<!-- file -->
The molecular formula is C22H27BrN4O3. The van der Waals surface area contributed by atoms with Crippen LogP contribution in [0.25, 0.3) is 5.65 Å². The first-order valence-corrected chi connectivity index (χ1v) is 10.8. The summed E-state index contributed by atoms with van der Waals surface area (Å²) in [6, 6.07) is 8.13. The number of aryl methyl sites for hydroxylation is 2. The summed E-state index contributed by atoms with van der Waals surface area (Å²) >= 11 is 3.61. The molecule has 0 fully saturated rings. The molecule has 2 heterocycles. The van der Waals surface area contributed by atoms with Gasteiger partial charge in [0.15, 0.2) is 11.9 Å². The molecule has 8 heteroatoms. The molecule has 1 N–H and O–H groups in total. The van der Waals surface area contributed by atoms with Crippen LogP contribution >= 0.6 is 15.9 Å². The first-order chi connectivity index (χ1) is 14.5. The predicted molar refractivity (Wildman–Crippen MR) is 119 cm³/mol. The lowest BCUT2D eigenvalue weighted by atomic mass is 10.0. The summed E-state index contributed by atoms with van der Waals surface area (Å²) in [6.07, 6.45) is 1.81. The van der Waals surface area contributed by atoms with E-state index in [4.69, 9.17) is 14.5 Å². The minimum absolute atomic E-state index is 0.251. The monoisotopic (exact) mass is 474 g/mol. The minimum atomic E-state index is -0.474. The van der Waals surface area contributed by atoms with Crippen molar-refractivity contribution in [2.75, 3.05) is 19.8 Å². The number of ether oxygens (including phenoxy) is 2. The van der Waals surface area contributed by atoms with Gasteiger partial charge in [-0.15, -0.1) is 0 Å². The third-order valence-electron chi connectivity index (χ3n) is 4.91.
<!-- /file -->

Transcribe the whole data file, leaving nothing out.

The molecular formula is C22H27BrN4O3. The van der Waals surface area contributed by atoms with Crippen LogP contribution in [0.25, 0.3) is 5.65 Å². The first-order valence-corrected chi connectivity index (χ1v) is 10.8. The summed E-state index contributed by atoms with van der Waals surface area (Å²) in [6, 6.07) is 8.13. The number of aryl methyl sites for hydroxylation is 2. The summed E-state index contributed by atoms with van der Waals surface area (Å²) >= 11 is 3.61. The molecule has 0 fully saturated rings. The molecule has 2 heterocycles. The van der Waals surface area contributed by atoms with Gasteiger partial charge in [0.15, 0.2) is 11.9 Å². The molecule has 8 heteroatoms. The molecule has 1 N–H and O–H groups in total. The van der Waals surface area contributed by atoms with Crippen LogP contribution >= 0.6 is 15.9 Å². The first-order chi connectivity index (χ1) is 14.5. The predicted molar refractivity (Wildman–Crippen MR) is 119 cm³/mol. The lowest BCUT2D eigenvalue weighted by atomic mass is 10.0. The summed E-state index contributed by atoms with van der Waals surface area (Å²) in [6.07, 6.45) is 1.81. The van der Waals surface area contributed by atoms with E-state index in [4.69, 9.17) is 14.5 Å². The minimum absolute atomic E-state index is 0.251. The monoisotopic (exact) mass is 474 g/mol. The minimum atomic E-state index is -0.474. The van der Waals surface area contributed by atoms with Crippen molar-refractivity contribution in [2.75, 3.05) is 19.8 Å². The number of ether oxygens (including phenoxy) is 2. The van der Waals surface area contributed by atoms with Gasteiger partial charge in [-0.15, -0.1) is 0 Å². The third-order valence-electron chi connectivity index (χ3n) is 4.91.